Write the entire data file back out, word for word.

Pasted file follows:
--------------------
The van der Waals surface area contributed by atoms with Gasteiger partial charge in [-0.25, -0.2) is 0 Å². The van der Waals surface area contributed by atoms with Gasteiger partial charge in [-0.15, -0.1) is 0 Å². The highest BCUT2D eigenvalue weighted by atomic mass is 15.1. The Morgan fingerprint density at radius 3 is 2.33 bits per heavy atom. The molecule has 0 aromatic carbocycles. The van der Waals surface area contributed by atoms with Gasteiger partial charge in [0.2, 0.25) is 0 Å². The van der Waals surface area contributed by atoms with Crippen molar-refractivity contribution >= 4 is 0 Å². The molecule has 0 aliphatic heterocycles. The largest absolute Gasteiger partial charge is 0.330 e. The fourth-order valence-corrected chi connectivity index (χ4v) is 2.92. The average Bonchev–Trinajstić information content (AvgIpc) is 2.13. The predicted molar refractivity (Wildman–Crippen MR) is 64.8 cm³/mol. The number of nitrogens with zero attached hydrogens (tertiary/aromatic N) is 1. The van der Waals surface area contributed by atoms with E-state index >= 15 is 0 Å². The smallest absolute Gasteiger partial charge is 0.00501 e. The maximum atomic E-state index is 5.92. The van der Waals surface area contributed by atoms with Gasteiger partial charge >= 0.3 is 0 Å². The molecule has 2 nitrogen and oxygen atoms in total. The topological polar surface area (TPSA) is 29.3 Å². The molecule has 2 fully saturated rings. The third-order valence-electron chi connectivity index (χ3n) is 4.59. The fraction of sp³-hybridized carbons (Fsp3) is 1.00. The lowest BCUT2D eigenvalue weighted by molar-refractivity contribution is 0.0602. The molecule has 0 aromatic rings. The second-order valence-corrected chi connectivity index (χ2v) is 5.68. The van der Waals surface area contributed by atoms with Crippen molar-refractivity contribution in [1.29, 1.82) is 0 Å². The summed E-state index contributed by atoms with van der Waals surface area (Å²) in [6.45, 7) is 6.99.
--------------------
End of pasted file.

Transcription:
The van der Waals surface area contributed by atoms with Gasteiger partial charge in [-0.25, -0.2) is 0 Å². The van der Waals surface area contributed by atoms with Gasteiger partial charge in [-0.15, -0.1) is 0 Å². The highest BCUT2D eigenvalue weighted by atomic mass is 15.1. The Morgan fingerprint density at radius 3 is 2.33 bits per heavy atom. The molecule has 0 aromatic carbocycles. The van der Waals surface area contributed by atoms with Gasteiger partial charge in [0.2, 0.25) is 0 Å². The van der Waals surface area contributed by atoms with Crippen molar-refractivity contribution >= 4 is 0 Å². The molecule has 0 aliphatic heterocycles. The largest absolute Gasteiger partial charge is 0.330 e. The fourth-order valence-corrected chi connectivity index (χ4v) is 2.92. The average Bonchev–Trinajstić information content (AvgIpc) is 2.13. The predicted molar refractivity (Wildman–Crippen MR) is 64.8 cm³/mol. The number of nitrogens with zero attached hydrogens (tertiary/aromatic N) is 1. The van der Waals surface area contributed by atoms with E-state index >= 15 is 0 Å². The smallest absolute Gasteiger partial charge is 0.00501 e. The maximum atomic E-state index is 5.92. The van der Waals surface area contributed by atoms with Gasteiger partial charge >= 0.3 is 0 Å². The molecule has 2 nitrogen and oxygen atoms in total. The topological polar surface area (TPSA) is 29.3 Å². The molecule has 2 fully saturated rings. The third-order valence-electron chi connectivity index (χ3n) is 4.59. The fraction of sp³-hybridized carbons (Fsp3) is 1.00. The lowest BCUT2D eigenvalue weighted by molar-refractivity contribution is 0.0602. The molecule has 0 aromatic rings. The second-order valence-corrected chi connectivity index (χ2v) is 5.68. The van der Waals surface area contributed by atoms with Crippen molar-refractivity contribution in [1.29, 1.82) is 0 Å². The summed E-state index contributed by atoms with van der Waals surface area (Å²) in [6.45, 7) is 6.99.